Future Political Design: Rethinking Constitutional Governance


Publication: 2013-10-09


Given the many changes underway, we need to consider new concepts and processes for developing constitutional governance. And process is key. You won't get a 21st century design using an 18th century process.

In an attempt to operationalize some of these principles, we can adapt the work of evolutionary economist Richard Nelson and the additional conceptualizing done by Eric Beinhocker to think of governance systems as unique architectures of physical technologies combined with political technologies. By incorporating work done by James Dator and by taking inspiration from industrial design practices, we can begin by considering an (idealized) approach to designing constitutional governance in the 21st century.


Name:Vision Foresight Strategy LLC


This is a publication of Vision Foresight Strategy LLC, a foresight and strategic analysis firm based in Honolulu, Hawaii.


  • Richard A. K. Lum

  • Vision Foresight Strategy NetworkA special acknowledgement to the members of the Vision Foresight Strategy network who continue to provide invaluable feedback:

  • Garry Golden

  • Steve Kiser, PhD

  • Wendy Schultz, PhD

  • William Wieninger, PhD

  • Political InstitutionsThose human organizations and structures that we have traditionally thought of as "government." These have traditionally held a monopoly on the authority to establish priorities and steer society.

  • PlethocraciesWhereas demos refers to the "populace as a political unit", plethos refers to the multitude, the crowd. In a plethocracy the crowd holds power, though not in the direct, deliberative fashion of a democracy. Enabled by technology, preferences are identified and decisions emerge through the undirected actions and interactions of all political actors. This is the natural home for notions like "wisdom of the crowd," "crowdsourcing," and self-organization and emergent patterns.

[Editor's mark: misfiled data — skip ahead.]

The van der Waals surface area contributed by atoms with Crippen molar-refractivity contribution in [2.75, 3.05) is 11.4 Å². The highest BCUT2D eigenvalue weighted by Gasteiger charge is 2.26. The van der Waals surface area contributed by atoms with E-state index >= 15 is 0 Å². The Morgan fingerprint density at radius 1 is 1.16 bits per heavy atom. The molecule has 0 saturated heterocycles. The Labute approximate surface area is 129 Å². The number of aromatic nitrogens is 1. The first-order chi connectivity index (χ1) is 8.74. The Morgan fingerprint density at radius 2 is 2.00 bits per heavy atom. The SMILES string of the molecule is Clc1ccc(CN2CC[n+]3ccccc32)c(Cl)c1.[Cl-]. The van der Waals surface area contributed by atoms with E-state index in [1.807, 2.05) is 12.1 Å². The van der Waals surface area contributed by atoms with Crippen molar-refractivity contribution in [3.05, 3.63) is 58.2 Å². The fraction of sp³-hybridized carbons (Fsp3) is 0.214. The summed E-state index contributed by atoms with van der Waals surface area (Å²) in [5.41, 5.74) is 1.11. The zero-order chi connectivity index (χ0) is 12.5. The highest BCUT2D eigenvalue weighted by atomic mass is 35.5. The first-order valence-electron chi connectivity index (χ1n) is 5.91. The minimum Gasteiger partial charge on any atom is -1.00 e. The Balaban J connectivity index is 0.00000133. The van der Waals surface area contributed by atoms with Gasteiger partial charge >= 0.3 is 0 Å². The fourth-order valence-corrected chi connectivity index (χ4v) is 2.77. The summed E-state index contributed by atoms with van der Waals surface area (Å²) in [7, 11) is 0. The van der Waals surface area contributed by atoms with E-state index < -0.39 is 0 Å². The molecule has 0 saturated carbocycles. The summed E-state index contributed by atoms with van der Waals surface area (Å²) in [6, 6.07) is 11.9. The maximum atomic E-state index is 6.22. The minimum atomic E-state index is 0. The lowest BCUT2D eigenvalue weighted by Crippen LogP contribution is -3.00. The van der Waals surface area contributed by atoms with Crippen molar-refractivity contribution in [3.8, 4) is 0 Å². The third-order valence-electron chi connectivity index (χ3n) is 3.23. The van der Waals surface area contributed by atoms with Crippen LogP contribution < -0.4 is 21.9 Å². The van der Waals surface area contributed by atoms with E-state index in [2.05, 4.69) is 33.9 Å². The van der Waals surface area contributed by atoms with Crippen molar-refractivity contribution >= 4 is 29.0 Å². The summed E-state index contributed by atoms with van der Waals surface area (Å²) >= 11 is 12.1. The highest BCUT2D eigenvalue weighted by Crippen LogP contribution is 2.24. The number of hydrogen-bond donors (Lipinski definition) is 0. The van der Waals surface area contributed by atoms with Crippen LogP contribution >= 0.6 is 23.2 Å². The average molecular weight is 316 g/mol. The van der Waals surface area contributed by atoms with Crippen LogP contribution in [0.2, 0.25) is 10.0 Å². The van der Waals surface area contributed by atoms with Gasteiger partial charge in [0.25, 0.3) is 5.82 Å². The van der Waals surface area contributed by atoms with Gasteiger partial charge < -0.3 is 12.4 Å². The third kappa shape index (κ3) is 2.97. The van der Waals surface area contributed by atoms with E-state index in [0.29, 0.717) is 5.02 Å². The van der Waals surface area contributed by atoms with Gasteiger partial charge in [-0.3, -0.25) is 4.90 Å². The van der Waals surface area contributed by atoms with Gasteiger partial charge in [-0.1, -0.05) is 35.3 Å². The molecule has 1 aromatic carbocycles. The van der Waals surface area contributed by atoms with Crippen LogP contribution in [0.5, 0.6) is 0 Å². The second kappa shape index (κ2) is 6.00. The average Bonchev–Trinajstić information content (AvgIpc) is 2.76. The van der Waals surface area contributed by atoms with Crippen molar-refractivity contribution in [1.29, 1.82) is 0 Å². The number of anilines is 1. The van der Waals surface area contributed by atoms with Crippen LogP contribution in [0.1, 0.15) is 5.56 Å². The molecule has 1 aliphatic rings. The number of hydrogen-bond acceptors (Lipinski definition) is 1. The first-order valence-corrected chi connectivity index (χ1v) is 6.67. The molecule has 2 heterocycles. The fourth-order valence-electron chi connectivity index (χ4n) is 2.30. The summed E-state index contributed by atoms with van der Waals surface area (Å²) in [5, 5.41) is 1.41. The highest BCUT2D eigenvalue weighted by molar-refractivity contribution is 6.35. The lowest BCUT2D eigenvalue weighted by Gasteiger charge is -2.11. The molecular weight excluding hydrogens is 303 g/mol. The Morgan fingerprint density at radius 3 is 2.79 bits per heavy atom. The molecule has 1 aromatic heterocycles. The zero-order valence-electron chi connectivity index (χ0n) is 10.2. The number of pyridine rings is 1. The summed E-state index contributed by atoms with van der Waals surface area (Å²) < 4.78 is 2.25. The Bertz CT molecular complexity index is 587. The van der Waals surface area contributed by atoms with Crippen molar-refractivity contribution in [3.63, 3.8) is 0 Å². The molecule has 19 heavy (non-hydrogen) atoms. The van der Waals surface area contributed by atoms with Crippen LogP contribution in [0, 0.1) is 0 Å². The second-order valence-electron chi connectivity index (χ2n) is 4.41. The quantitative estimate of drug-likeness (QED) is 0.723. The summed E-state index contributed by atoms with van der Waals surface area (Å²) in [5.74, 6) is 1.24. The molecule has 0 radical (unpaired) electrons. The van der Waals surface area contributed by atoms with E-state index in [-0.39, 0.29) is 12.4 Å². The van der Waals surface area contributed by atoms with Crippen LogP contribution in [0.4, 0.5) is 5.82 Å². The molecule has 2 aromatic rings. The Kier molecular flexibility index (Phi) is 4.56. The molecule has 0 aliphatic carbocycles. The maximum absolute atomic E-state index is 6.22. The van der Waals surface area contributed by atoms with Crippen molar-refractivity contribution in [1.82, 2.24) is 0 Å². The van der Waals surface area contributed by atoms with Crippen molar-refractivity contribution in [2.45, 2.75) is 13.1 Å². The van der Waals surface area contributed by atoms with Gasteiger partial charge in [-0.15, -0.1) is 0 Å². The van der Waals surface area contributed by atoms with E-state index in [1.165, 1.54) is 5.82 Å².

• DatocraciesDatocracy is a class of political system in which governance structures and processes are deeply data-driven. In these systems, humans (or other actors to which they ascribe political rights) still play a conscious and deliberate decision-making role, but they are framed, buttressed, and evaluated on all sides by data and computational augmentation. Datocracy is the natural home for practices such as A/B testing and where algorithms have an explicit and important role supporting human discourse and decision-making.

  • MachinarchiesMachinarchy is a system in which the constitutional order is embedded in the built environment. The day-to-day role of human political actors is removed, replaced by the pervasive, unceasing, yet potentially adaptive steering of behavior through the built world of buildings, objects, and code. These are the systems in which machine-to-machine (M2M) communication and machine learning figuratively come to the fore. If in datocracies "machines" augment and buttress our political capabilities and performance, in machinarchies they collectively govern society day-to-day.

  • Richard Nelsonevolutionary economist

  • Eric Beinhocker

  • James Dator